Jack Balas, 2011; KISSING THE MOON (FOR WINSLOW HOMER) (#586); oil and enamel on canvas; 32" x 60"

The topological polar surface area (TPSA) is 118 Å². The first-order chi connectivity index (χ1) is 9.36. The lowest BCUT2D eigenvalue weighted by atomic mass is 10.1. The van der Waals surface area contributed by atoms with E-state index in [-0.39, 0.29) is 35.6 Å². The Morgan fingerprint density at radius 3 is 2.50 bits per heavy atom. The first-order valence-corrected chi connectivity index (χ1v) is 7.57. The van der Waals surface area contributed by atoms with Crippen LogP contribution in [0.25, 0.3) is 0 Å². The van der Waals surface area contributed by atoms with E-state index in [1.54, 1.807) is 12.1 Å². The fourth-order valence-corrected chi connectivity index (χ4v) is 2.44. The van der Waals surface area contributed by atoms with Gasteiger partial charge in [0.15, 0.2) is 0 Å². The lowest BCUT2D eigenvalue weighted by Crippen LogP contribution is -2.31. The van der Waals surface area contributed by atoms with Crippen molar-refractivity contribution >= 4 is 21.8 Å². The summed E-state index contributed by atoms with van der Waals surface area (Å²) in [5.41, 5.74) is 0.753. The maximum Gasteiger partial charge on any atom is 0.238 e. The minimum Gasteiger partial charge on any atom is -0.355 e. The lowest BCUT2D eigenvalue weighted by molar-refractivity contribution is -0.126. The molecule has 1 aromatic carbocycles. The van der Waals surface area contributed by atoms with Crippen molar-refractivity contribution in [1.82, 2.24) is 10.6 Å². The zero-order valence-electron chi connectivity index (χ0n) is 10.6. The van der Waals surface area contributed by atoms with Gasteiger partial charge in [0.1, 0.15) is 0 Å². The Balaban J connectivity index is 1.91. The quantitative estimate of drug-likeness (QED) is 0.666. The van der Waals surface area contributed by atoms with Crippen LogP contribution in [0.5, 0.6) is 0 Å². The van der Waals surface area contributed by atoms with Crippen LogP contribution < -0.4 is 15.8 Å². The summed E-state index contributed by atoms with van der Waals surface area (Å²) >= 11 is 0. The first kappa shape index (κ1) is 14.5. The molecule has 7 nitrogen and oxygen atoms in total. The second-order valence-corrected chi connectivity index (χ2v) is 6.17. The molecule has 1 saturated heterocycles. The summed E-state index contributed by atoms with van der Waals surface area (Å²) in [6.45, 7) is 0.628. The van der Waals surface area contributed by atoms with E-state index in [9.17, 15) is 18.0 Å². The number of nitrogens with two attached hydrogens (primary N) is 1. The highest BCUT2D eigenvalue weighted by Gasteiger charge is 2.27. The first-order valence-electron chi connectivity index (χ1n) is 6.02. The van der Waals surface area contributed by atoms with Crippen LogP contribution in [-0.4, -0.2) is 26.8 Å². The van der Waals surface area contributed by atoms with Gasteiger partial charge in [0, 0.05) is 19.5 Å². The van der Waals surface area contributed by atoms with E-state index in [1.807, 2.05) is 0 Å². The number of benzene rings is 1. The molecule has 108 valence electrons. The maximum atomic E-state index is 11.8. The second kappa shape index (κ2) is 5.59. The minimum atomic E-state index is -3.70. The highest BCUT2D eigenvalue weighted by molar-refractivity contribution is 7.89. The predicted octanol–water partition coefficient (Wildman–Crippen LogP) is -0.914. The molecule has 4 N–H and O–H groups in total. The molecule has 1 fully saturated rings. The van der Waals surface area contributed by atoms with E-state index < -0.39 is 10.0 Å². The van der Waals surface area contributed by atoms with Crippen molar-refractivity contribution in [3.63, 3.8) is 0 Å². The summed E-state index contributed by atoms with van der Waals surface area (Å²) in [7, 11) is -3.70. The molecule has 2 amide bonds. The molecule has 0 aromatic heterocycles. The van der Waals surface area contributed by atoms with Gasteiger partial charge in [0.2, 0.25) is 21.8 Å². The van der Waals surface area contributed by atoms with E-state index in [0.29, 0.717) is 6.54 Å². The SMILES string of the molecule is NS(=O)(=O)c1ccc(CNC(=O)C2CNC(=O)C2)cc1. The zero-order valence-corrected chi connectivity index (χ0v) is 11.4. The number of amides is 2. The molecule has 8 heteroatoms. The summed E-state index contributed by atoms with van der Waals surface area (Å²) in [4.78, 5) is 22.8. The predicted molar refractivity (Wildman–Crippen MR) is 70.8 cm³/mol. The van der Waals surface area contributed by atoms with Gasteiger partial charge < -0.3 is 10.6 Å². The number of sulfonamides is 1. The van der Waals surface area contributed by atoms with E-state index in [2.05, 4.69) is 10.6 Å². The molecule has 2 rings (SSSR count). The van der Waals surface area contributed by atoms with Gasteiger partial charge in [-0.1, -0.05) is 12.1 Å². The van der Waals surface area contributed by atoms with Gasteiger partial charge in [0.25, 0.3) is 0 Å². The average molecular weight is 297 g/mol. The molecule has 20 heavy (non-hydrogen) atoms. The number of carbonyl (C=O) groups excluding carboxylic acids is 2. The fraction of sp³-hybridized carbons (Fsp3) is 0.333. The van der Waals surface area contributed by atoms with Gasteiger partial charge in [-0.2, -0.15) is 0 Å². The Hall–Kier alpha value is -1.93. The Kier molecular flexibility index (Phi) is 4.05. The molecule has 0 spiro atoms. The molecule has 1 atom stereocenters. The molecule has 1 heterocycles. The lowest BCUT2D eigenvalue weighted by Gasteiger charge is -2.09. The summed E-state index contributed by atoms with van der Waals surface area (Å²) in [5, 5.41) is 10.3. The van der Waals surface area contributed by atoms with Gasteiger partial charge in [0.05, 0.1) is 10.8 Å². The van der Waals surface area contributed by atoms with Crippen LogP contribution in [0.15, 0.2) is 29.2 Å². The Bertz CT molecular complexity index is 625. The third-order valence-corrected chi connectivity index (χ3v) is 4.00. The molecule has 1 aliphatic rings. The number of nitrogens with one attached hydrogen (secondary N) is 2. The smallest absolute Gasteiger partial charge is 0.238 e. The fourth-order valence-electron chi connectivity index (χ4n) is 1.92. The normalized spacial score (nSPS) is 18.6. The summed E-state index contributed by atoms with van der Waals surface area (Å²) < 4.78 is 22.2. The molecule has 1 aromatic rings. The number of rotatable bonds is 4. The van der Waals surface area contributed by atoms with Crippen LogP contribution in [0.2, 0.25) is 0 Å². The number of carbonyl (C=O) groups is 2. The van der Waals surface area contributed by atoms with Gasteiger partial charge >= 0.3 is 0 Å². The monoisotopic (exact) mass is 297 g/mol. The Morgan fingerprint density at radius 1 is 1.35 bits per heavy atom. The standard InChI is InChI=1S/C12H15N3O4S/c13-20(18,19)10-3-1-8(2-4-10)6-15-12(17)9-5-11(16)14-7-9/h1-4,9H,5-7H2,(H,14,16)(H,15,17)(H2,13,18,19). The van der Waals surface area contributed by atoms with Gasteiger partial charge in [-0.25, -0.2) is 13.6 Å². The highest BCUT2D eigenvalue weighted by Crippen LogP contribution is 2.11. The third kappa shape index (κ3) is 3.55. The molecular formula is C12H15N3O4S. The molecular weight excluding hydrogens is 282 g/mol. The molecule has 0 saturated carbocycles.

Kissing the moon is not something I ever tried, hanging out at the Art Institute growing up in Chicago. Homer's painting never hung there, with its 3 men in an unseen boat, sliding down an ocean trough with a wavetip intersecting the orb of a rising full moon. I could have tried kissing a pumpkin, though, the ones in Winslow's box of watercolors I'd ask to see in the print and drawing study room, where I'd sit at a big table and they'd set it down in front of me, open the lid and then walk away, and there they'd be, this stack of Adirondacks and Bahamas, balanced design and controlled technique shot through with orgasms of puddled color. FOR TO BE A FARMER'S BOY was my favorite, its boy carrying the hard waxy pumpkin through a field, another at his feet. Did I want to be him? thinking of my aunt's tomato patch in our backyard? I went in recently and, to my delight the drill had not changed, they brought the box, opened it and walked away, only now I was asked to wear white gloves. When I see a pumpkin these days I think of how that painting tapped some reservoir deep down, waiting to gush to the surface. And when I see a moon rising, its glowing orb full and orange in a dusk sky, I feel my lips begin to pucker, ready, no gloves.